On Thursday, the European Commission announced its plans to invest EUR 486 million in building a world-class European supercomputer infrastructure. The EU’s contribution to the project, matched by a similar amount from member states and associated countries, is mainly aimed at speeding up the digitalisation of the economy and securing Europe’s global competitiveness in research and innovation. The Commission’s initiative is a crucial project as the fastest supercomputer in the EU at present is ranked only number 14 on the global list.
While presenting the Euro High-Performance Computing (EuroHPC) initiative, Mariya Gabriel, Commissioner for Digital Economy and Society, stressed that the project is a key initiative for the EU Digital Single Market. It will also allow the formation of a joint European infrastructure of High-Performance Computers (HPC), a branch of computing that enables much higher performance than a typical desktop and facilitates the processing of challenging scientific and engineering tasks.
“The Commission wants to align national, industrial and scientific interests to the EuroHPC project. We want to finance the development of competitive European High-Performance Computing. Furthermore, we wish to jointly build a pre-exascale infrastructure, which will be among the most advanced in the world,” Gabriel said.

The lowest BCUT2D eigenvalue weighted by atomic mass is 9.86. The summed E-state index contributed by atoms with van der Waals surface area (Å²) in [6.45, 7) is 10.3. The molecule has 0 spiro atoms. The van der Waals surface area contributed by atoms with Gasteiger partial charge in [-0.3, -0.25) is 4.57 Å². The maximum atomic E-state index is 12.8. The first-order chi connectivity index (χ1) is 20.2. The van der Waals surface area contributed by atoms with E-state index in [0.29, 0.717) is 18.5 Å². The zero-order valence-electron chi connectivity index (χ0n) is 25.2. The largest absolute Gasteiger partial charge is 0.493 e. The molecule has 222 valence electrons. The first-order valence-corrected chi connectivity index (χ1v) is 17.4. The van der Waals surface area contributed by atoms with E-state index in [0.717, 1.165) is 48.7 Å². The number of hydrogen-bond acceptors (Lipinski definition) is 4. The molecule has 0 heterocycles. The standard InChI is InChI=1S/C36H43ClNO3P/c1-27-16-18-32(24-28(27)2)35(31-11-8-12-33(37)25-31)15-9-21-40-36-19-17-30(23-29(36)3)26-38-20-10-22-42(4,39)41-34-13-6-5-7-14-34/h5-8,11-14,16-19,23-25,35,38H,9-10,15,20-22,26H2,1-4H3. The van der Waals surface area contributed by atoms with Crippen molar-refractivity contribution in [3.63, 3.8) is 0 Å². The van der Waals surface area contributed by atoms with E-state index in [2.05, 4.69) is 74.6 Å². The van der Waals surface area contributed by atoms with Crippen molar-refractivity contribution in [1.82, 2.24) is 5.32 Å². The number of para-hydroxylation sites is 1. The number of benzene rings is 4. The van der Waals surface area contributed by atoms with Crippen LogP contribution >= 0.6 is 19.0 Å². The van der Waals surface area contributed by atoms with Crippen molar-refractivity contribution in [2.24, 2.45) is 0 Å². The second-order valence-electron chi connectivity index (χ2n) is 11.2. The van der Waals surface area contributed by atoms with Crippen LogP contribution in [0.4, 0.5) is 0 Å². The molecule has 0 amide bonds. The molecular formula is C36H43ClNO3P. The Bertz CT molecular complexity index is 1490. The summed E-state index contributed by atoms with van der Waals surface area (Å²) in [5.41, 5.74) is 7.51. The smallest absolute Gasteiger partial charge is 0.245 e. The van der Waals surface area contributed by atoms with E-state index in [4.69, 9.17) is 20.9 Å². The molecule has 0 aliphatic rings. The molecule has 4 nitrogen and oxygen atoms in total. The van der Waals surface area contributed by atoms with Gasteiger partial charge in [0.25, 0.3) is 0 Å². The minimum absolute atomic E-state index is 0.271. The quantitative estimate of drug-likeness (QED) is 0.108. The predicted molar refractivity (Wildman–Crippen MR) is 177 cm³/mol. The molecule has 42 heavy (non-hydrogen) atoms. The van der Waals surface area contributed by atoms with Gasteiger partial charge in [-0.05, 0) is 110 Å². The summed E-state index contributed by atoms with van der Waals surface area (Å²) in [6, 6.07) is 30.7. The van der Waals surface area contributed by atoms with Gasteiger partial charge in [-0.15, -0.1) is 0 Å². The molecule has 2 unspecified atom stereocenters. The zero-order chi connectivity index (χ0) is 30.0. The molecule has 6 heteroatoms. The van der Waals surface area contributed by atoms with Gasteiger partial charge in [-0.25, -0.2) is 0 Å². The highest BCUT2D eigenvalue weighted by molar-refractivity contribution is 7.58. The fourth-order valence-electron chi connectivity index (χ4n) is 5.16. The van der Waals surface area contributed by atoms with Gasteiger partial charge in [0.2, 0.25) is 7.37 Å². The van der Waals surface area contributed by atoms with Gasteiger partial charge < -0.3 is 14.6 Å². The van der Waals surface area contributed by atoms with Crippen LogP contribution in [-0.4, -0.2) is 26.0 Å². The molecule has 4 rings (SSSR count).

At present, only 13 member states out of 28 have signed the EuroHPC declaration, the main objective of which is to elevate the EU’s supercomputers into the global top 3 rankings by 2022/2023. However, Gabriel stressed that “other member states are invited to get on board with the initiative”.
Carlos Moedas, Commissioner for Research, Science and Innovation, who presented the EuroHPC alongside Gabriel, said that he believes “supercomputers will revolutionise machine learning, and this in turn will revolutionise science itself”.
Developing high-performance computing and the innovative infrastructure to enable it to be used have become strategic priorities for leading countries throughout the world. Super-computers are capable of predicting large-scale natural disasters, developing new forms of medicine, effective analysis of genome sequence, and designing new aircrafts, not to mention their capabilities in the important fields of cybersecurity and national defence. The latest rankings show that the world’s top super-computers have not only been developed in China, Switzerland, the US and Japan, but are also in use there, leaving the EU far behind.